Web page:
# Mollifiers: Approximation

Problem

Given a mollifier: $\varphi\in\mathcal{L}(\mathbb{R})$

Then it acts as an approximate identity:
$$f\in\mathcal{C}(\mathbb{R}):\quad\int_{-\infty}^\infty n\varphi(nx)f(x)dx\to f(0)\cdot\int_{-\infty}^\infty\varphi(x)dx$$
How to prove this under reasonable assumptions?

Example

As an example regard the Gaussian:
$$f\in\mathcal{C}(\mathbb{R}):\quad\frac{n}{\sqrt{\pi}}\int_{-\infty}^\infty e^{-(nx)^2}f(x)\mathrm{d}x\to f(0)$$
(This is a useful technique when studying operator semigroups.)

#### Solutions Collecting From Web of "Mollifiers: Approximation"

You can always approximate $j(x)$ by bounded continuous functions, for which the result holds by dominated convergence and the usual Riemann substitution rule.

Now, I got a proof for the case…

Theorem

Given a mollifier: $\varphi\in\mathcal{L}(\mathbb{R})$

For bounded functions one has:
$$f\in\mathcal{C}(\mathbb{R}):\quad\int_{-\infty}^{\infty}n\varphi(nx)f(x)\mathrm{d}x\to f(0)\cdot\int_{-\infty}^{\infty}\varphi(x)\mathrm{d}x\quad(\|f\|_\infty<\infty)$$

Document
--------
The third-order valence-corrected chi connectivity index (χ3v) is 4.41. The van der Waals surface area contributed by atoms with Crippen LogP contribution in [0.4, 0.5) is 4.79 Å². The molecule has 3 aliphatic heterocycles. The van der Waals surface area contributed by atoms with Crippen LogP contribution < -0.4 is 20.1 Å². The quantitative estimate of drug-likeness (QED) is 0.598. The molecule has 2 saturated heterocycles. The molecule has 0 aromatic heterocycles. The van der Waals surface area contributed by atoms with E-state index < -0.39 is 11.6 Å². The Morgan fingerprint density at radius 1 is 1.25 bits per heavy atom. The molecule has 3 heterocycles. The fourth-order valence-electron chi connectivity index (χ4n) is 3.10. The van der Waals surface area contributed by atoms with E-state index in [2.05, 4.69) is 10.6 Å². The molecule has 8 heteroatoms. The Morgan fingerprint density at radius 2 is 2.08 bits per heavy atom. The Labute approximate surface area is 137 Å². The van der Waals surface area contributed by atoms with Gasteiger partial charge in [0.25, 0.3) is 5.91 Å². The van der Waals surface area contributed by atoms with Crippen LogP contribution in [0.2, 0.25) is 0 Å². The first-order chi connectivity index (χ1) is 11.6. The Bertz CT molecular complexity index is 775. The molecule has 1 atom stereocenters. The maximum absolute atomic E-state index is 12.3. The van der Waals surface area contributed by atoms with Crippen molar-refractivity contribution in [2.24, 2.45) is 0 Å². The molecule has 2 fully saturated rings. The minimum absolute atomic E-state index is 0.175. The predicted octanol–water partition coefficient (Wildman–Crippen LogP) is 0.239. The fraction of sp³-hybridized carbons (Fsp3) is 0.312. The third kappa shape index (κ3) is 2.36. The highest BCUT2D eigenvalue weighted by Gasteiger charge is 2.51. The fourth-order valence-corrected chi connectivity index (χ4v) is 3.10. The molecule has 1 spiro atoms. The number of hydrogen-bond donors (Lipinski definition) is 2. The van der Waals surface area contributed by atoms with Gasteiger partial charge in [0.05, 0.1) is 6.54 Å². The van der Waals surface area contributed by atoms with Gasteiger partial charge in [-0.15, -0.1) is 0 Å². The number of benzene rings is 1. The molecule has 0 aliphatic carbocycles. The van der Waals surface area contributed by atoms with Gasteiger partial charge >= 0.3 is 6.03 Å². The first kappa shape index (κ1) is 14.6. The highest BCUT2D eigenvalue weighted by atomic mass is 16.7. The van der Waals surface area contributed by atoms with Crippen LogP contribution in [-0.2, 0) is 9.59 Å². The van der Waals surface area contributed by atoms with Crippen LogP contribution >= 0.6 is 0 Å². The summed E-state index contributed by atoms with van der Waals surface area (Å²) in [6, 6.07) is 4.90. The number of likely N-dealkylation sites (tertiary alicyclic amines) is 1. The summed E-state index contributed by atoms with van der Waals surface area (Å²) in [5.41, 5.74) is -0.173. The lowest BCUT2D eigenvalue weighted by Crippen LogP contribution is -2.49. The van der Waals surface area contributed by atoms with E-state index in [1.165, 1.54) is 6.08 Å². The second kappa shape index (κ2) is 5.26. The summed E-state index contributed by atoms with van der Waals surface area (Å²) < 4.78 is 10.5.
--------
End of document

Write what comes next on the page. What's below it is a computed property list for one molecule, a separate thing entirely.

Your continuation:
(In fact, this result extends to the Bochner integral!)

Proof

Split the integral into outer vanishing parts and the inner convergent part:
$$\left|\int_{-\infty}^{\infty}\varphi(\hat{x})f(\tfrac{1}{n}\hat{x})\mathrm{d}\hat{x}-f(0)\cdot\int_{-\infty}^{\infty}\varphi(\hat{x})\mathrm{d}\hat{x}\right|\\\leq\int_{-\infty}^{-R}|\varphi(\hat{x})|\cdot2\|f\|_\infty\mathrm{d}\hat{x}+\int_{-R}^{R}\|\varphi\|_\infty\cdot\left|f\left(\tfrac{1}{n}\hat{x}\right)-f(0)\right|\mathrm{d}\hat{x}+\int_{R}^{\infty}|\varphi(\hat{x})|\cdot2\|f\|_\infty\mathrm{d}\hat{x}\\\leq2\|f\|_\infty\delta_R+\left(\int_{-\infty}^{\infty}\varphi(x)\mathrm{d}x\right)\delta_N+2\|f\|_\infty\delta_R=\varepsilon\quad(n\geq N_R(\varepsilon))$$
That proofs the assertion.

Outview

Does it apply to unbounded functions too:
$$f\in\mathcal{C}(\mathbb{R}):\quad\int_{-\infty}^{\infty}n\varphi(nx)f(x)\mathrm{d}x\to f(0)\cdot\int_{-\infty}^{\infty}\varphi(x)\mathrm{d}x$$
(Intuition and examples suggest it does.)